2. At least once a meal, drop some of your own food on the mat (choose dog-safe food, of course). By giving your dog food from your plate once or more during the meal, you are teaching the dog that there’s an easier way – simply lying quietly on the mat will do the job.
  3. When your dog remains lying down for an entire meal for several meals in a row, remove the tether. Continue to drop treats, including food from your plate during the meal. Your dog already has an established habit of staying on the mat, and will most likely continue to stay there even without the tether. If the dog does not remain on the mat, go back to using the tether for a few more meals.
  4. Gradually reduce the frequency and number of treats you provide during meals, but not down to zero. Never entirely stop feeding the dog treats for lying on the mat during meals. With most dogs, you can reduce the number of treats to just one or two per meal and still maintain the behavior.

PROBLEM: Pouncing on guests at the door

It’s the worst when your super-excited dog barrels to the door and jumps on, and sometimes knocks down, your guests as they walk through the door. A simple fix is sending your furry friend into another room, a crate or outside when you expect company to ring the doorbell. But, what about the times the delivery man shows up, a neighbor stops by or Girl Scouts come knocking?

SOLUTION: Help your dog simmer down

Start training quiet behavior at the door using a similar technique to going to mat during dinner (see above). First, tether your pup to a stair rail, heavy furniture or a hook on the wall near the door. Then set up a soft rug or mat for your dog to use while tethered.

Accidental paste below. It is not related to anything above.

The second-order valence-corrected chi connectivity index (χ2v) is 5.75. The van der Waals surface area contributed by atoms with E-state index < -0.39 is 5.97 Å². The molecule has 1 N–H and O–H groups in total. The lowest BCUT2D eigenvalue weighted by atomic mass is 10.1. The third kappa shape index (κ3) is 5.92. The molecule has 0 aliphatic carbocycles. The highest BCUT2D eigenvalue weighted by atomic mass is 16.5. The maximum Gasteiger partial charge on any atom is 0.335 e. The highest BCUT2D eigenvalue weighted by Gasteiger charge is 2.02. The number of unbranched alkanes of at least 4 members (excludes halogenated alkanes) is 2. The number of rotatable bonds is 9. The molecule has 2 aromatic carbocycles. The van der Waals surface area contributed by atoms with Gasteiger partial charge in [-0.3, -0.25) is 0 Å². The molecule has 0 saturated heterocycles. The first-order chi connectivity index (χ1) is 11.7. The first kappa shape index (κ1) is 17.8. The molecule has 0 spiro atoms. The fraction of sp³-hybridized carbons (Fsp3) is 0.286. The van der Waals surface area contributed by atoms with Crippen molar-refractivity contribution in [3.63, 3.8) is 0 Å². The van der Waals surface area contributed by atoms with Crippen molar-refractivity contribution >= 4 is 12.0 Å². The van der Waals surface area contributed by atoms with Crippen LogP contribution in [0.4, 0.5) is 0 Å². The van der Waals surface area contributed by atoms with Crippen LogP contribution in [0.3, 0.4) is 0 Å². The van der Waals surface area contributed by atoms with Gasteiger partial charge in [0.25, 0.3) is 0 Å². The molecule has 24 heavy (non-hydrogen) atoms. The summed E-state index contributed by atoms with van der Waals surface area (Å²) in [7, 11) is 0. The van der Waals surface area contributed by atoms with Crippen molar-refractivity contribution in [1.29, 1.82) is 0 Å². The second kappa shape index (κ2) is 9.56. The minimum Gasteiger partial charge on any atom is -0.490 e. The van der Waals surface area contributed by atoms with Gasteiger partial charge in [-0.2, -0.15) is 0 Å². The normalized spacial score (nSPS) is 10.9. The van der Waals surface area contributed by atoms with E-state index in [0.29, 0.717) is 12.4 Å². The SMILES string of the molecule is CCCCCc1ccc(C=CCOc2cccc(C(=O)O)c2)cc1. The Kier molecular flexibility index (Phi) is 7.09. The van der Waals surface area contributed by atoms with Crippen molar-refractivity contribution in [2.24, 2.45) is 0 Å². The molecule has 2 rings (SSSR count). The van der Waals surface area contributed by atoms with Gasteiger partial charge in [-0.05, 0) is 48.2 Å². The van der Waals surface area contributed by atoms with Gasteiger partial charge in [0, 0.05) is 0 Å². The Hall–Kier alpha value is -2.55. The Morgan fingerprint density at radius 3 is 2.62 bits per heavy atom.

Training initially should be done in a quiet environment (no door bells please!). Toss a treat or two to your dog on the mat. To reinforce calm behavior, toss extra treats to your dog if he’s quietly lying or sitting down on the mat.

Repeat the exercise 8-10 times walking to the door from different areas in your home (as if someone had just rung the doorbell). Reward your dog for sitting or settling down on the mat.

Next, try adding the ring of the door bell while your dog is tethered. Toss a treat over to your pup for sitting and remaining calm on the mat. Keep a container of treats near the door to make it easier to practice each time you ring the bell.

When you try this with actual guests, invite them to come into your home one at a time and avoid getting congested in the entryway, which may make it more difficult for your dog to maintain his “sit” or “down.” Keep in mind that you will need very high-value (liver, cheese, hot dog bits) treats for dogs who find the arrival of guests highly rewarding. Your treats need to be of greater value than the guests!

When your dog is able to remain politely on his mat when someone is at the door, gradually taper off the treats until you are feeding just one treat when the doorbell rings and the door is opened.

PROBLEM: Your dog gets overexcited at parties

The holidays can be a great time of year for everyone, including our four-legged family members. Remember, however, that guests and parties can be overwhelming for dogs (and cats!) who are used to a quieter home environment. Many times, providing a quiet zone where your pet can escape from the hustle and bustle of holiday celebrations is the best choice.

SOLUTION: Provide a calm retreat

The quiet zone can be a crate or bed in an out-of-the-way part of the house. Alternatively, it might be an entire room where the door is propped open but marked “keep out,” so that only you and your family (human and otherwise) enter that room.

Even the most annoying and worrisome pet behaviors can be managed or eliminated before the upcoming holidays, if you are willing to put in some training time. Be patient, set your pet up for continued success and remain positive. Teaching your dog good manners could wind up being the greatest gift and joy of the holiday season!